NEW YORK — What do you get when you pull together most of the leading executives in the retail industry? Lots of glad-handing, plenty of laughs — and a room full of anxiety. That was the mood at the Financo dinner Monday night at the Harmonie Club here, which coincides with the National Retail Federation’s annual convention this week at the Jacob K. Javits Center. The Financo evening drew a leading crop of retail, fashion and financial executives, including: Michael Gould of Bloomingdale’s; Mark Cohen of Sears Canada; John Pomerantz of The Leslie Fay Co.; Kenneth Cole; Terry Lundgren of Federated Department Stores; Roger Markfield and Jay Schottenstein of American Eagle Outfitters; VF Corp.’s Mackey McDonald; Joseph Abboud; PVH’s Bruce Klatsky; Robert Mettler of Macy’s West, and a small, but growing contingent of female executives — Helene Fortunoff of Fortunoff’s; Denise Seegal, formerly of Liz Claiborne; search executive Elaine Hughes; Josie Natori of Natori Co., and Fashion Institute of Technology president Joyce Brown. Here is what some of them had to say on the state of the industry.

Burt Tansky, chairman and chief executive officer of Neiman Marcus: “Our customers are not trading down, but they are buying less. We see business improving. December was better than anticipated. I’m encouraged by early selling of cruise/resort.” As for the prospects of an economic recovery, Tansky added: “No one is sure when — this month, next month, June, July and August. We are playing it cautiously.”

Martha Stewart on Kmart: “I’m slightly nervous. I’m anxious to see what will happen with this very large and famous American company. [Chairman and ceo] Chuck Conaway has been there a year-and-a-half and he’s having a lot of trouble. He told me personally that he’s having a lot more trouble than he ever imagined.” But Stewart, whose public company has four separate business segments — merchandising, including the $1.5 billion Martha Stewart Everyday line exclusive to Kmart, as well as television, Internet and publishing, said: “Publishing is doing really well. Being spread out is better than being concentrated in one area.”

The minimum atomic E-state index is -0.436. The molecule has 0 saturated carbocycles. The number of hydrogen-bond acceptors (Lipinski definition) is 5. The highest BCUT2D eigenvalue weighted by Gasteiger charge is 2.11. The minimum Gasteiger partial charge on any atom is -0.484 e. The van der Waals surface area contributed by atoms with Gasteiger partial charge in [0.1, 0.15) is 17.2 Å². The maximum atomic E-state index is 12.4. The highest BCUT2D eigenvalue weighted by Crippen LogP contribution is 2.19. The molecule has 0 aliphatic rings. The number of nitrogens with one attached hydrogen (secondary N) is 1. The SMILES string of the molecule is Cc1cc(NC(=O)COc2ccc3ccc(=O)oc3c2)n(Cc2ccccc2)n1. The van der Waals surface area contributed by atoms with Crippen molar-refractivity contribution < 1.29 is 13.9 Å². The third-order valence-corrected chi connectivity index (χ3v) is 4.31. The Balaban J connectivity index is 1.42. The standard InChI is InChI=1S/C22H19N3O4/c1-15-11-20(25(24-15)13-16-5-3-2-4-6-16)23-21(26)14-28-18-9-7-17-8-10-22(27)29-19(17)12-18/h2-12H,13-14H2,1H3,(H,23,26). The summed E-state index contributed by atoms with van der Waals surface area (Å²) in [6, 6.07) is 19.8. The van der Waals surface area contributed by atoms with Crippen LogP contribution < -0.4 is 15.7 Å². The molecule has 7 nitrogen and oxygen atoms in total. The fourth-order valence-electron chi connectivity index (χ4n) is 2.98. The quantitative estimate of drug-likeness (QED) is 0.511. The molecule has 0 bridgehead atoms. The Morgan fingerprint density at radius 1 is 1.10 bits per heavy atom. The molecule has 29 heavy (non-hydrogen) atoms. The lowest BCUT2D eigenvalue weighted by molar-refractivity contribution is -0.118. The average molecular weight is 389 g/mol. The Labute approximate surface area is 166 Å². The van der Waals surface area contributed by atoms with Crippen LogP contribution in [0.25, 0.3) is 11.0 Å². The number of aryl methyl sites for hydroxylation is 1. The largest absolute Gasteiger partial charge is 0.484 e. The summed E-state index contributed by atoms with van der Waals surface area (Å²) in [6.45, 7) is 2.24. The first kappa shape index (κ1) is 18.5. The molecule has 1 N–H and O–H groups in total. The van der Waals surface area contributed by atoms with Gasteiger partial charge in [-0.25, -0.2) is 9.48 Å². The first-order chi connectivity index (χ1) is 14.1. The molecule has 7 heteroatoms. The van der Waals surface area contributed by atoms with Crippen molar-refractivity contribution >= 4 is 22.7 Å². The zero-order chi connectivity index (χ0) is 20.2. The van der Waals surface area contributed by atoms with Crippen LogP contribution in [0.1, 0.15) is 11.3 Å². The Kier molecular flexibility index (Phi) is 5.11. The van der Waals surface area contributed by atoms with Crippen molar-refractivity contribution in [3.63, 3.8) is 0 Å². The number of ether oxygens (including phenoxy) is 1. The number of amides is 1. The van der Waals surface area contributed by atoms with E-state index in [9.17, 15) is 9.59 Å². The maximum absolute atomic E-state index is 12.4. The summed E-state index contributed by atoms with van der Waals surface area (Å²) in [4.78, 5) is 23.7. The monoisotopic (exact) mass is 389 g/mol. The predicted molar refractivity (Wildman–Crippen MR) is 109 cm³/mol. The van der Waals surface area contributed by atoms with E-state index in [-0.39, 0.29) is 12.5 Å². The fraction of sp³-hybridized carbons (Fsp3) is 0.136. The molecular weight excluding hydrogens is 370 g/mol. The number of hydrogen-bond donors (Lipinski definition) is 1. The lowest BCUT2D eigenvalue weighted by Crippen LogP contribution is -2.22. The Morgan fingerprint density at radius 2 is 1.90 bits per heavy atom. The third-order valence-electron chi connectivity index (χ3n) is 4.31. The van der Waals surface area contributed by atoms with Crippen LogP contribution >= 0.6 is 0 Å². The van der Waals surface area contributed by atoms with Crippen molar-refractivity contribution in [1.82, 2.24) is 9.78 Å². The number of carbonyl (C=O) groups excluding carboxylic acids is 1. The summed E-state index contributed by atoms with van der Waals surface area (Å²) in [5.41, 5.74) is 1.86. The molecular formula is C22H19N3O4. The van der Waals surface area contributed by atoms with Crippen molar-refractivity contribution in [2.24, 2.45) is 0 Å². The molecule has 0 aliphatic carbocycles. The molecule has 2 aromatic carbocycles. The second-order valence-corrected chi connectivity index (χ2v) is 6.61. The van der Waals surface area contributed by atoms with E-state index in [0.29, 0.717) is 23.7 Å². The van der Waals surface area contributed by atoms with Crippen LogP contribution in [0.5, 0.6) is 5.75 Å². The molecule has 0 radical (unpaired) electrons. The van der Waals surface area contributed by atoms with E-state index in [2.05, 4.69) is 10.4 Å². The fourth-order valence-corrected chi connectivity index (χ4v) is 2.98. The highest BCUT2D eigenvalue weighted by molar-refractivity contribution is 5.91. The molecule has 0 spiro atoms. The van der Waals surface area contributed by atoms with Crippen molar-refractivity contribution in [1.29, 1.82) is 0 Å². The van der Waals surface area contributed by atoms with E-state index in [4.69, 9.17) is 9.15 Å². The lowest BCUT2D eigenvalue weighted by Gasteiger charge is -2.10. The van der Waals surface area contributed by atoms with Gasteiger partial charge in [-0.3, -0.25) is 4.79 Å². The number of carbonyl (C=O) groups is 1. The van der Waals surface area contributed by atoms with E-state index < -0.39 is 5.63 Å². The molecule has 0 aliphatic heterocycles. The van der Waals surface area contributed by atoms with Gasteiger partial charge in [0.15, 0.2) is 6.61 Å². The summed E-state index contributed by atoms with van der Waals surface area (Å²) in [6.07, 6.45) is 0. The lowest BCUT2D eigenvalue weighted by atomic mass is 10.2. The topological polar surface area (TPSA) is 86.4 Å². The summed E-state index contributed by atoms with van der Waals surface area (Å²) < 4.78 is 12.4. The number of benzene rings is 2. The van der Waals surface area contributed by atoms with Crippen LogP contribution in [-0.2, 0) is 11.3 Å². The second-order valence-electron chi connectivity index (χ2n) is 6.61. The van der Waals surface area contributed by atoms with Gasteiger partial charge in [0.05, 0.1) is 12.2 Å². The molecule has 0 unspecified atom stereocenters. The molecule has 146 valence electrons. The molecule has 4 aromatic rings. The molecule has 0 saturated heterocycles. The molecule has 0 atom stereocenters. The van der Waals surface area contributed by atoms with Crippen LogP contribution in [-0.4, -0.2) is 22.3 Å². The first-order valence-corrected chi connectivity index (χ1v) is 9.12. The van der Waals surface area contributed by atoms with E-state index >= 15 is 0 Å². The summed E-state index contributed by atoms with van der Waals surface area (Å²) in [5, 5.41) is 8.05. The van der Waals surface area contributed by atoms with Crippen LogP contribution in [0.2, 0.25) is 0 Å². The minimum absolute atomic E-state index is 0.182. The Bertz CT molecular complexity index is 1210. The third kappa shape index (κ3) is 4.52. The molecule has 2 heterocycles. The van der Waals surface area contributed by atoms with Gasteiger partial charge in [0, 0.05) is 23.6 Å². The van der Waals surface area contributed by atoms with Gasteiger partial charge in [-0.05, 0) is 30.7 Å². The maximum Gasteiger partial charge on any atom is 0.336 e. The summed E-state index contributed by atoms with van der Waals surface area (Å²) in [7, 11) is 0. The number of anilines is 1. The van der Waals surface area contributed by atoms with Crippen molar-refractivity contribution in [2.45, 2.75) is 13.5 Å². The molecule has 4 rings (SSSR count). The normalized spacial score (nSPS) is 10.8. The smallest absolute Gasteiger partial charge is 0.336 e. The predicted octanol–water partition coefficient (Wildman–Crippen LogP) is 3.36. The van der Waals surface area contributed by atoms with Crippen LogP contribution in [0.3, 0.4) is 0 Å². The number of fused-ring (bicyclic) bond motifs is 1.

Robert Miller, president of Financo’s restructuring division: “Bankruptcy may be the only growth industry” in retailing, adding that the “record volume of corporate bankruptcies” last year would be sustained in 2002.

George Jones, ceo of the Saks department store group since last year, said that after 17 years with discounters and specialty chains: “It’s an interesting time to come back” to department stores and grapple with what consumers always gripe about. “Sameness — we’ve all got to deal with that. The key is to try to differentiate ourselves.”

Claudio Del Vecchio, president and ceo of Retail Brand Alliance, which acquired Brooks Bros. on Christmas Eve, said he’s personally tackling the Brooks Bros. job, but expects a turnaround there to be easier than that at Casual Corner, which, he acknowledged, is still having a tough time. Later, Del Vecchio flatly denied a press report that Peter Rizzo, president of Bergdorf Goodman, would be joining Brooks Bros. “It’s absolutely not true. I never met him,” Del Vecchio said.

Steve Ruzow, who joined Kellwood late last year, and considers it a refreshing change: “It is very different from Donna Karan — also a lot more fun. It’s nice to be doing business with people doing business. Design and taste level doesn’t mean price.”

Marvin Traub, Financo partner and retail veteran: “Undoubtedly, this was the worst fall season for anyone who isn’t in the mass market.”

Monroe Milstein, chairman of Burlington Industries, celebrating his 75th birthday: “I still haven’t figured out the business and I’ve been coming here every year.”